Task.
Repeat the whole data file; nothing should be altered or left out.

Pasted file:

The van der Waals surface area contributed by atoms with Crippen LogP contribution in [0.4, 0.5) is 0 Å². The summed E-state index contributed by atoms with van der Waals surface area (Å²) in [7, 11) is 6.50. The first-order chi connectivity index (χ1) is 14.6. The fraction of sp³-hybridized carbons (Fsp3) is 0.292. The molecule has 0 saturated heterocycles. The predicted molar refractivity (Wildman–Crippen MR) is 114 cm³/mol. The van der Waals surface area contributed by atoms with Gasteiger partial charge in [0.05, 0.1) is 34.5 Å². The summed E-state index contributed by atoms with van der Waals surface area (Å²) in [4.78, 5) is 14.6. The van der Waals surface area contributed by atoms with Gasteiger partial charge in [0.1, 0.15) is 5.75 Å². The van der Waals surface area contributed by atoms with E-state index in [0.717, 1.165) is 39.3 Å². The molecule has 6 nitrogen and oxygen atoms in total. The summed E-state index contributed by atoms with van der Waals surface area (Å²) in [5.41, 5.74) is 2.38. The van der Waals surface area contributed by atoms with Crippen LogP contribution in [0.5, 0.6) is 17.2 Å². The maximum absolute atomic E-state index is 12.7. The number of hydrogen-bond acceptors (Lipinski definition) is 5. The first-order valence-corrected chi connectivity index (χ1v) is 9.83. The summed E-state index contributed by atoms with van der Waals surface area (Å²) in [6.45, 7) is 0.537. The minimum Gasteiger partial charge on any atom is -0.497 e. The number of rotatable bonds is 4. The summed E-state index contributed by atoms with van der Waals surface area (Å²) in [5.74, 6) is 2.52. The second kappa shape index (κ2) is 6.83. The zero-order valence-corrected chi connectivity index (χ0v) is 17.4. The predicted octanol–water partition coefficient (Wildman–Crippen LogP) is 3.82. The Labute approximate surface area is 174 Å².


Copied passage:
The van der Waals surface area contributed by atoms with Crippen LogP contribution in [0.4, 0.5) is 0 Å². The summed E-state index contributed by atoms with van der Waals surface area (Å²) in [7, 11) is 6.50. The first-order chi connectivity index (χ1) is 14.6. The fraction of sp³-hybridized carbons (Fsp3) is 0.292. The molecule has 0 saturated heterocycles. The predicted molar refractivity (Wildman–Crippen MR) is 114 cm³/mol. The van der Waals surface area contributed by atoms with Gasteiger partial charge in [0.05, 0.1) is 34.5 Å². The summed E-state index contributed by atoms with van der Waals surface area (Å²) in [4.78, 5) is 14.6. The van der Waals surface area contributed by atoms with Gasteiger partial charge in [0.1, 0.15) is 5.75 Å². The van der Waals surface area contributed by atoms with E-state index in [0.717, 1.165) is 39.3 Å². The molecule has 6 nitrogen and oxygen atoms in total. The summed E-state index contributed by atoms with van der Waals surface area (Å²) in [5.41, 5.74) is 2.38. The van der Waals surface area contributed by atoms with Crippen LogP contribution in [0.5, 0.6) is 17.2 Å². The maximum absolute atomic E-state index is 12.7. The number of hydrogen-bond acceptors (Lipinski definition) is 5. The first-order valence-corrected chi connectivity index (χ1v) is 9.83. The summed E-state index contributed by atoms with van der Waals surface area (Å²) in [6.45, 7) is 0.537. The minimum Gasteiger partial charge on any atom is -0.497 e. The number of rotatable bonds is 4. The summed E-state index contributed by atoms with van der Waals surface area (Å²) in [5.74, 6) is 2.52. The second kappa shape index (κ2) is 6.83. The zero-order valence-corrected chi connectivity index (χ0v) is 17.4. The predicted octanol–water partition coefficient (Wildman–Crippen LogP) is 3.82. The Labute approximate surface area is 174 Å².